What is interesting is what the Snake Lady revealed about his final objective, and not just that it has to do with this mysterious Wyatt character. No, what really has my noodle baked is the fact that Wyatt wasn’t a part of Westworld until the most recent update. Think about it. This maze, the map of it, the rumor of another layer of the game had to have been around for a while, it must be fully realized if it’s accessible at all. MiB expounds about it, in fact, including a pretty consistent history of park founder Arnold. But Dr. Ford only added the backstory regarding Wyatt to Teddy Flood’s lore recently (as far as we know). How has there been this other level this whole time without there being an entrance until now? What inspired Ford to suddenly change the park’s narrative in such a drastic way, a way that appears to be arcing towards this secret level? Just in case you don’t hang around through the credits to watch the sneak peek of next week, we have a real treat coming up. I can’t recall off the top of my head if it has happened before but two of the greats are about to go head to head and share the screen. I absolutely can’t wait, even if we don’t get the answers we want.

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Maeve finally gets the confirmation she’s been looking for with the help of Hector and a hunting knife. There was a truly distressing moment as she scribbles out a drawing of the engineers in hazmat suits and discovers her hiding place is already full of them. It reminded me of a particularly cool moment in Doctor Who. Basically, the Doctor and his companions encounter a race of aliens who erase your memory of them once you stop looking at them (which is probably a mercy). In order to determine if they are in trouble or not they decide to make a mark on their arms when they encounter one in order to remind themselves they are in danger. Sure enough, once they run into one of these creepers the companion looks down at their arm to make a mark and realizes there are dozens of marks already there. It’s a genuinely horrifying moment although Maeve appears to be a gutsy lady, she will be a force to be reckoned with once she gets her feet under her but it’s unclear how her revelation will persist into her next incarnation.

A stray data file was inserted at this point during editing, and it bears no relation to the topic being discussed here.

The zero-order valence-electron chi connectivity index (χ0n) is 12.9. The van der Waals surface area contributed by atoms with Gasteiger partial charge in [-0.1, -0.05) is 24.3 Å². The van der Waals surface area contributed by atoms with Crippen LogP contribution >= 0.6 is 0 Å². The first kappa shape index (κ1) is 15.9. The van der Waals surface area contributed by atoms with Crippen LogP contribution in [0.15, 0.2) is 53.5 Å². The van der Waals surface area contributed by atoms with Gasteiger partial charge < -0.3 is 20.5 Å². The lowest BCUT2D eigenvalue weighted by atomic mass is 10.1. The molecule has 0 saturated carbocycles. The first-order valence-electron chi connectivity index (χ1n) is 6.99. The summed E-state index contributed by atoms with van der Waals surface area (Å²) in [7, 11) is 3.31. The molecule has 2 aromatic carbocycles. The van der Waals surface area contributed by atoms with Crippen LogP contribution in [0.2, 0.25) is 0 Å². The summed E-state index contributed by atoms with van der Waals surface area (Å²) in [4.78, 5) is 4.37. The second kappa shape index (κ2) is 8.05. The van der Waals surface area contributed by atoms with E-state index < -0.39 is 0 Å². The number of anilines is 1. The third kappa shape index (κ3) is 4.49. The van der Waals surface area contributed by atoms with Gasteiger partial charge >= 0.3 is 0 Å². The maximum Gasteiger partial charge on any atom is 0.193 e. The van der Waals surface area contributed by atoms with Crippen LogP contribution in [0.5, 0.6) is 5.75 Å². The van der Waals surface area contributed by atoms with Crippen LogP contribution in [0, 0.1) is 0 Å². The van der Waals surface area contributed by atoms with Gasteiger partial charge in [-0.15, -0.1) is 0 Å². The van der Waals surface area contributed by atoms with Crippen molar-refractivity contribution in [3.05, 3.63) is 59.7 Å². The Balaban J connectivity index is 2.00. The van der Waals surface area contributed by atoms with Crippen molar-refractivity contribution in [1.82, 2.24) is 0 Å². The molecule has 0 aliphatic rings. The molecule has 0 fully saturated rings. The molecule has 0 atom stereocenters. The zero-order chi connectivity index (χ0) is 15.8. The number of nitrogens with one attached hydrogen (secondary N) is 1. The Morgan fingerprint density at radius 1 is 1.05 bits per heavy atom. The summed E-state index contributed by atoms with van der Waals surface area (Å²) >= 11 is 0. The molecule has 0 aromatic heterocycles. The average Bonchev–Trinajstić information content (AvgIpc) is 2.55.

The creepy little Mexican girl that knows about the maze is now actively directing Dolores towards it which is an interesting revelation. Not that it’s Dolores specifically but why a Host? The park narratives are for the Guests, why put her on the trail of this mysterious end-game? Also, she’s been palling around with William and Logan for only a few minutes now and I’m already bored of it. The latter is doing a great job being a complete shit-head and I’m not going to reference the original film too many more times but I am hoping that there is some similarity between the story-lines there. That’s all I have to say about that.

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Special words of praise need to go out to Evan Rachel Wood, by the way, who is doing a spectacular job with the material. She pivots so effectively from doe-eyed ingénue to emotionless robot to confused soul becoming self-aware it’s easy to forget we’re seeing three different performances going on simultaneously. Of all the fictitious scheming and god-complexes going on within and without of the park, her Dolores Abernathy is the emotional lynchpin of a huge story that could feel like nothing more than a soulless philosophical MMORPG made for television. Which it kind of is at times, but between her and Thandie Newton it’s impossible not to feel a sense of sympathy for these two characters which easily supersedes any connection we may have for the Guests at this point. And here I thought Wood was just another bland pretty blonde actress but I recently found out that she was once engaged to Marilyn Manson for a spell which is unexpected but cool. Apparently, she a little freaky. Good for her.

I also have to unpack some hopes I had for Westworld that have been debunked in an interview with the showrunners. In the original film there were two other parks, a Roman World and a Medieval World, and I wanted to keep that knowledge to myself in the hopes that maybe HBO had the sets from Rome and Game of Thrones in mothballs somewhere but that’s not likely to happen anytime soon. I am not alone, for that matter, George R.R. Martin is totally on board for a crossover. I don’t know about you but I’d spend a year’s salary to give Sam a wedgie, maybe slap around Ramsay Bolton, and follow Margaery around like a love-sick puppy. Who are we kidding. JON, I JUST WANT TO HANG OUT, MAN. I think we’ll be best friends even if you were a robot. What were we talking about again?